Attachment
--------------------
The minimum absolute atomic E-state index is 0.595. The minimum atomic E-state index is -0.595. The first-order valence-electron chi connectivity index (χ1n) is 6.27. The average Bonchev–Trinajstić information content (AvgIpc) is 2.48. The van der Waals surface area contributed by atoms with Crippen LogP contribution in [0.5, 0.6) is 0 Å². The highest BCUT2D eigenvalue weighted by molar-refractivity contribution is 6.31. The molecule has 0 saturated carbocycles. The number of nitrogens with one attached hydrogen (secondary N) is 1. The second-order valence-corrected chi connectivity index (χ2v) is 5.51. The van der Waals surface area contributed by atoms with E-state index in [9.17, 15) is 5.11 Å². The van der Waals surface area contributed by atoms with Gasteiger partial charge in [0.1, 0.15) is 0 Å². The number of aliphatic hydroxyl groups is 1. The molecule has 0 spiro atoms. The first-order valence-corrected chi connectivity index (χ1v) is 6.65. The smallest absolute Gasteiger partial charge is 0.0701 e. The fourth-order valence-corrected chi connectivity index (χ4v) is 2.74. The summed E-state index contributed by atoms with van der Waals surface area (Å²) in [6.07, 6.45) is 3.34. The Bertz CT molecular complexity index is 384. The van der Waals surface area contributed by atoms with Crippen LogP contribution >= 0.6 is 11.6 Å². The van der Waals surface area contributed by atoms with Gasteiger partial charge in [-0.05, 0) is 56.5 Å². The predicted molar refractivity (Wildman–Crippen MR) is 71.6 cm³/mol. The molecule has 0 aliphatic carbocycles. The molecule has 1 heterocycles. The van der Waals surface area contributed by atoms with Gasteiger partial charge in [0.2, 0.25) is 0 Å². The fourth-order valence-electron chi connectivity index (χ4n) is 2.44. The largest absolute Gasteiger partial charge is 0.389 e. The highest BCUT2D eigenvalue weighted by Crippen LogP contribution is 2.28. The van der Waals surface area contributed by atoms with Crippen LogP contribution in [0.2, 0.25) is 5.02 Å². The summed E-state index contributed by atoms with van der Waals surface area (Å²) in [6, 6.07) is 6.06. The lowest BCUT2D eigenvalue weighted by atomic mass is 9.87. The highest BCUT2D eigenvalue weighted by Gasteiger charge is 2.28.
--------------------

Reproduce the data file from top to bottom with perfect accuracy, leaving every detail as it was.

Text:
The minimum absolute atomic E-state index is 0.595. The minimum atomic E-state index is -0.595. The first-order valence-electron chi connectivity index (χ1n) is 6.27. The average Bonchev–Trinajstić information content (AvgIpc) is 2.48. The van der Waals surface area contributed by atoms with Crippen LogP contribution in [0.5, 0.6) is 0 Å². The highest BCUT2D eigenvalue weighted by molar-refractivity contribution is 6.31. The molecule has 0 saturated carbocycles. The number of nitrogens with one attached hydrogen (secondary N) is 1. The second-order valence-corrected chi connectivity index (χ2v) is 5.51. The van der Waals surface area contributed by atoms with E-state index in [9.17, 15) is 5.11 Å². The van der Waals surface area contributed by atoms with Gasteiger partial charge in [0.1, 0.15) is 0 Å². The number of aliphatic hydroxyl groups is 1. The molecule has 0 spiro atoms. The first-order valence-corrected chi connectivity index (χ1v) is 6.65. The smallest absolute Gasteiger partial charge is 0.0701 e. The fourth-order valence-corrected chi connectivity index (χ4v) is 2.74. The summed E-state index contributed by atoms with van der Waals surface area (Å²) in [6.07, 6.45) is 3.34. The Bertz CT molecular complexity index is 384. The van der Waals surface area contributed by atoms with Crippen LogP contribution >= 0.6 is 11.6 Å². The van der Waals surface area contributed by atoms with Gasteiger partial charge in [-0.05, 0) is 56.5 Å². The predicted molar refractivity (Wildman–Crippen MR) is 71.6 cm³/mol. The molecule has 0 aliphatic carbocycles. The molecule has 1 heterocycles. The van der Waals surface area contributed by atoms with Gasteiger partial charge in [0.2, 0.25) is 0 Å². The fourth-order valence-electron chi connectivity index (χ4n) is 2.44. The largest absolute Gasteiger partial charge is 0.389 e. The highest BCUT2D eigenvalue weighted by Crippen LogP contribution is 2.28. The van der Waals surface area contributed by atoms with Crippen LogP contribution in [0.2, 0.25) is 5.02 Å². The summed E-state index contributed by atoms with van der Waals surface area (Å²) in [6, 6.07) is 6.06. The lowest BCUT2D eigenvalue weighted by atomic mass is 9.87. The highest BCUT2D eigenvalue weighted by Gasteiger charge is 2.28.